Gilberto and Margarita, a married couple with five minor children, had moved four times in six years and were seeing the adverse effects of moving to new neighborhoods, with new friends, and new schools. So when it came time to move again they walked around Pilsen to find a suitable place where the landlord might be amenable to a long-term lease.
In June of 2009, they found a two-flat with a “For Rent” sign. They called the landlord who, much to their relief, was willing to give them a five year lease. As their primary language is Spanish, staying in Pilsen was important.
Gilberto and Margarita faithfully paid their rent each month through early 2012 when their landlord stopped collecting the rent. Unbeknownst to Gilberto and Margarita, the building went into foreclosure and was sold at the sheriff’s sale in the spring of 2012. As it frequently happens these days, Fannie Mae took over the property from the lending bank; here, Wells Fargo. The family started getting notices, in the summer of 2012, from two different real estate companies, claiming to work for the new owners. One notice threatened to change the locks on the doors if the family didn’t soon move. The second notice held out the opportunity to continue leasing, but no one returned Margarita’s calls and no one attempted to collect rent or to tell the family where and how to pay.
Gilberto and Margarita were sued for eviction by Fannie Mae, even though they were the innocent victims in the battle between their own landlord and his bank. After attempting to manage the lawsuit on their own for several months, Gilberto and Margarita came to the LCBH Tenants In Foreclosure Help Desk on the eviction-court floor of the Daley Center. The help desk staff identified that the law might require Fannie Mae to honor the balance of the family’s lease, and referred the family to LCBH’s main office for full representation.
LCBH attorneys felt that their tenancy should be honored under both the Illinois Mortgage Foreclosure Law (IMFL) and the federal Protecting Tenants at Foreclosure Act (PTFA), enacted in May 2009 in response to the foreclosure crisis. We felt there was little doubt that, under ordinary, garden-variety state-law contract principles, our clients have a valid lease. The federal PTFA was another, more complicated question. For a lease to be “bona fide” under the PTFA, it has to meet four requirements: (a) the lease must begin before the end of the mortgage foreclosure case; (b) the tenant can’t be the parent, spouse, or child of the mortgagor (the old landlord); (c) the lease has to be the product of an arms-length transaction (entered into by people acting in their own best interests); and (d) the tenant’s rent can’t be substantially less than fair market rent. We knew our clients were home-free on the first three factors, but the “substantially less than fair market rent” was troublesome.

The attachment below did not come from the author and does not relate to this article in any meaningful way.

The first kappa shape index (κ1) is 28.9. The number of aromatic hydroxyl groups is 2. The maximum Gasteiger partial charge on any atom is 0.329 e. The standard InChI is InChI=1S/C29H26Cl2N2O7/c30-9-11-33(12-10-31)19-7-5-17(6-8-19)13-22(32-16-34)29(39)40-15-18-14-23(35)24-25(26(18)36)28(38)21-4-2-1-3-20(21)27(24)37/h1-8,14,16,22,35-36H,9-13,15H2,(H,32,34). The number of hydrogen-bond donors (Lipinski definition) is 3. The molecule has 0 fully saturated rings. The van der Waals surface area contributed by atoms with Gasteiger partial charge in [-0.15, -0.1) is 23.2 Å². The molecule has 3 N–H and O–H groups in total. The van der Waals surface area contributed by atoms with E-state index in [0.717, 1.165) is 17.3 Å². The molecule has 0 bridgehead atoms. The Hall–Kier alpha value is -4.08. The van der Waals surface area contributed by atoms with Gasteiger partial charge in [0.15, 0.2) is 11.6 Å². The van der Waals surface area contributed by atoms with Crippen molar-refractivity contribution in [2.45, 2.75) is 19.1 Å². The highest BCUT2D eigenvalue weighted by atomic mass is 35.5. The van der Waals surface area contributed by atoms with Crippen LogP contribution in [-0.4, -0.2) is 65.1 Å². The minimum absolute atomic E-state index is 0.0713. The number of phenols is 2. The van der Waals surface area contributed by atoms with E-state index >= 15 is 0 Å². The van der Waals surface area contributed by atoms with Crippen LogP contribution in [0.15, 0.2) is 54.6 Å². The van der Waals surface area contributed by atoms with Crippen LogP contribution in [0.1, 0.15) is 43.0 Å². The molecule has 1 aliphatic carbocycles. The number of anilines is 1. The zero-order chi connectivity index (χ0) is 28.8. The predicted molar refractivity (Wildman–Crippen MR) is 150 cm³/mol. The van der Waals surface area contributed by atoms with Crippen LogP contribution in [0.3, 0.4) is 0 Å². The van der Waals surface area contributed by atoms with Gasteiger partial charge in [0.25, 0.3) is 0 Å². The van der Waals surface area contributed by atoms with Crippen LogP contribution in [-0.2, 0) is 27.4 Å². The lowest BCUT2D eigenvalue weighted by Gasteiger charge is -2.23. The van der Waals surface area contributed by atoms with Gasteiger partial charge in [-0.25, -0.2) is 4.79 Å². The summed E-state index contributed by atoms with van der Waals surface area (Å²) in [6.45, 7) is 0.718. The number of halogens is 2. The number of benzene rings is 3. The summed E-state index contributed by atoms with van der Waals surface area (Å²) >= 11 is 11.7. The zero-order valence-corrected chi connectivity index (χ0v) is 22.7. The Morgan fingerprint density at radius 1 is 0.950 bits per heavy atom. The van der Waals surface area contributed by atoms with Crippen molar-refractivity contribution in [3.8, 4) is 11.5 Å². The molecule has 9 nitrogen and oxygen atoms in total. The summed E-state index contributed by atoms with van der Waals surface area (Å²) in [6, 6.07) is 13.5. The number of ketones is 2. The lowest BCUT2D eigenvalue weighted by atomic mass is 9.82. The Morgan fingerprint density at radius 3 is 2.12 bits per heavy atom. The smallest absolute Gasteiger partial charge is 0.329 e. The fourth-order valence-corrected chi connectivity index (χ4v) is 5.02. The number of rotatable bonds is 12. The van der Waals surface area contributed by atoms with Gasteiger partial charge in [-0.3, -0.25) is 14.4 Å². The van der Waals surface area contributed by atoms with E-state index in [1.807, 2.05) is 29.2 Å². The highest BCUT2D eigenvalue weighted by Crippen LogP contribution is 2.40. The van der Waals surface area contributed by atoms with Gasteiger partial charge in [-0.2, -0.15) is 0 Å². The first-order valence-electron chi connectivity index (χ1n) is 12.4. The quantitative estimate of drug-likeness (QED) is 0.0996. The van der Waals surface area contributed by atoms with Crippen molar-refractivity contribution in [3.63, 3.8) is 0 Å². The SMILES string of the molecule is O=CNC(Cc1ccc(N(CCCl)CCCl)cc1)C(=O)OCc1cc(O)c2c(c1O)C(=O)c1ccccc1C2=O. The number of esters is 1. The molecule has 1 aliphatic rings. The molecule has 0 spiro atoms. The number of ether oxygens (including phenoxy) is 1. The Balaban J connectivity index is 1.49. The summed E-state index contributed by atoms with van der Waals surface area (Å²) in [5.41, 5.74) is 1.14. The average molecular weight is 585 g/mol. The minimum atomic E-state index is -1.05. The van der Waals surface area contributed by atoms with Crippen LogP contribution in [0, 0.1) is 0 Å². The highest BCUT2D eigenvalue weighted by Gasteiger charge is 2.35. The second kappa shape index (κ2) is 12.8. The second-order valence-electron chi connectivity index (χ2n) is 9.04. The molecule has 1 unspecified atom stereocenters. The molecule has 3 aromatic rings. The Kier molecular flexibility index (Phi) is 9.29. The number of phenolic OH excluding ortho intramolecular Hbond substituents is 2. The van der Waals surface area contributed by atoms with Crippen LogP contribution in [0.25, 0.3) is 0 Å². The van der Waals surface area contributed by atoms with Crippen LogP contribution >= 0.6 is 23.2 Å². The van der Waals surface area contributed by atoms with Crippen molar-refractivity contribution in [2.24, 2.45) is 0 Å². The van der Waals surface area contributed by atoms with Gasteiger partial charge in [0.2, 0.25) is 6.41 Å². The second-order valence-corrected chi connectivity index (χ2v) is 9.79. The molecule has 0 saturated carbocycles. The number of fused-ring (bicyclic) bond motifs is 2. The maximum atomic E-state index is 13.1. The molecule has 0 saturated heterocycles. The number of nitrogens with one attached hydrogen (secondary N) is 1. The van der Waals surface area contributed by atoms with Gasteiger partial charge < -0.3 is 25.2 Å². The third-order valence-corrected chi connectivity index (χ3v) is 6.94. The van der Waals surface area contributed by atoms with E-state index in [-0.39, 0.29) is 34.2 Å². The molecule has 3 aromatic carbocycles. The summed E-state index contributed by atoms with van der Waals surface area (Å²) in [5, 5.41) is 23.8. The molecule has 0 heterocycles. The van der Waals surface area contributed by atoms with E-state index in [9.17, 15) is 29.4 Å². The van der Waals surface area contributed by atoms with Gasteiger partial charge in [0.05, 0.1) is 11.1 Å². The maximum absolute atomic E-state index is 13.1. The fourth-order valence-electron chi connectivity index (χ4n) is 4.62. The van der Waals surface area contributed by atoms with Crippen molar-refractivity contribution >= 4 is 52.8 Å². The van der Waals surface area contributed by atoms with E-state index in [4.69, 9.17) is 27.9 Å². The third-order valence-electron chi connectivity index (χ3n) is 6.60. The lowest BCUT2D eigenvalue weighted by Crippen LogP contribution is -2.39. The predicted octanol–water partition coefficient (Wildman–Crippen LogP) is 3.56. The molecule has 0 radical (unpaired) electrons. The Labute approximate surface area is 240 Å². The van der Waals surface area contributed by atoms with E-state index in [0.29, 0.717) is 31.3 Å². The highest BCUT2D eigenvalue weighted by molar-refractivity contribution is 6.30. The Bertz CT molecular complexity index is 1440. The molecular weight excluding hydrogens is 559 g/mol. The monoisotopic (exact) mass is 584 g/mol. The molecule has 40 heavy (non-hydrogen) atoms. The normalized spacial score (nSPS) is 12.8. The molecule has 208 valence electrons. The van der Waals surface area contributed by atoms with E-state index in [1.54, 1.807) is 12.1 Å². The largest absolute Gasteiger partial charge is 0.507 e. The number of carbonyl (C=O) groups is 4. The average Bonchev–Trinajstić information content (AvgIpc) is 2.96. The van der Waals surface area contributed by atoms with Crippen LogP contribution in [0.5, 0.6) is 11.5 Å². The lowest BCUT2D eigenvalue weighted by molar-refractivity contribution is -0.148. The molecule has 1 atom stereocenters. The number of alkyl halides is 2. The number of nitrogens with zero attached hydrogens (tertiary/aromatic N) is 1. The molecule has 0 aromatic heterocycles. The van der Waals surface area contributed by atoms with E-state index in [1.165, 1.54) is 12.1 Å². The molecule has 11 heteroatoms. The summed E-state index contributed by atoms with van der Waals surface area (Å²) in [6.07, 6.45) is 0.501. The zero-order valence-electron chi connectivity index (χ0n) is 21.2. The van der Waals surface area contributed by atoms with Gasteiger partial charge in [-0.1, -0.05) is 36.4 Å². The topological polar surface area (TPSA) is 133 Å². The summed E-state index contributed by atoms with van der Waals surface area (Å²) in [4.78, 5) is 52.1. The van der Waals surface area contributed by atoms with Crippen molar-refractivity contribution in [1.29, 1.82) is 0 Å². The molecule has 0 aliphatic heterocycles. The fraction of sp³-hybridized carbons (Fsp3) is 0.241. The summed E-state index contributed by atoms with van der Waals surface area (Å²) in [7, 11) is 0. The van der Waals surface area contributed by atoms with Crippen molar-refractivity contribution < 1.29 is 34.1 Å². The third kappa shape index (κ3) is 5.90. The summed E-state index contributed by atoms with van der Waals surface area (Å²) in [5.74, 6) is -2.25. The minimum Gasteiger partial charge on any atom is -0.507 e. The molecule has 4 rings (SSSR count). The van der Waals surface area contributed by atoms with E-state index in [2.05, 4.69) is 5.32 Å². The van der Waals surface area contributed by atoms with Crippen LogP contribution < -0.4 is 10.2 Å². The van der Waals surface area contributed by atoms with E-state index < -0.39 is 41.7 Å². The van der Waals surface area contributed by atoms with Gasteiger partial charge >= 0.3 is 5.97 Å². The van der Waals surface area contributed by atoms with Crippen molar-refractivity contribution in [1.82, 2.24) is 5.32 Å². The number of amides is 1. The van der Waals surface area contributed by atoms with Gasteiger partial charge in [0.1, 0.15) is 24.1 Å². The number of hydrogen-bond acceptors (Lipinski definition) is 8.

In the helter-skelter, boom-and-bust of the American housing market, how is “fair market rent” determined? At what point in time? What does “substantially less” mean? Who has the burden to prove all of this: the landlord (Fannie Mae) or the tenant? Was this another example of how a law (the PTFA) designed to be a shield for tenants or consumers could be used as a sword against the poor and working class by simply saying: “Your rent isn’t high enough.”
After the exchange of pre-trial investigation materials (discovery) and motions on the merits of the case, the judge determined that a trial was necessary. Not taking any chances, both sides hired expert witnesses to help ascertain fair market rent, and LCBH hired a court reporter. During the five hour trial in mid-December, 2013, the judge decided that Fannie Mae had the burden to prove that our clients’ lease was not valid. At the end, we proved that our clients have a valid lease and the judge concluded that Fannie Mae had failed to prove that the lease was not valid.
After a year of litigation with discovery, motion practice, expert evaluations, and trial, Gilberto, Margarita, and their family get to stay in their home. Despite tenant protection laws passed in response to the foreclosure crisis, we continue to hear murmurs from the community about how families are being compelled to move supposedly because their rent is just not high enough.
LCBH data studies show that a meaningful portion of Chicago rental housing is or has been foreclosed in recent years and, post-foreclosure, is in the hands of banks or Fannie Mae or Freddie Mac. These institutions have little or no interest in being landlords and appear content to expel the tenants and mothball the properties. The scarcity of available housing may, in turn, drive up rents and prompt a new round of accusations that tenants’ leases aren’t “bona fide” because they just aren’t paying enough. How many low and moderate income families will have the wherewithal to resist the pressure of banks and realtors? How many will have the resources to seek and secure the assistance of an attorney? How long will non-profit law offices, like LCBH, have the resources to hire expert witnesses and court reporters to protect otherwise innocent tenants, who have broken no law and have broken no lease? Stay tuned.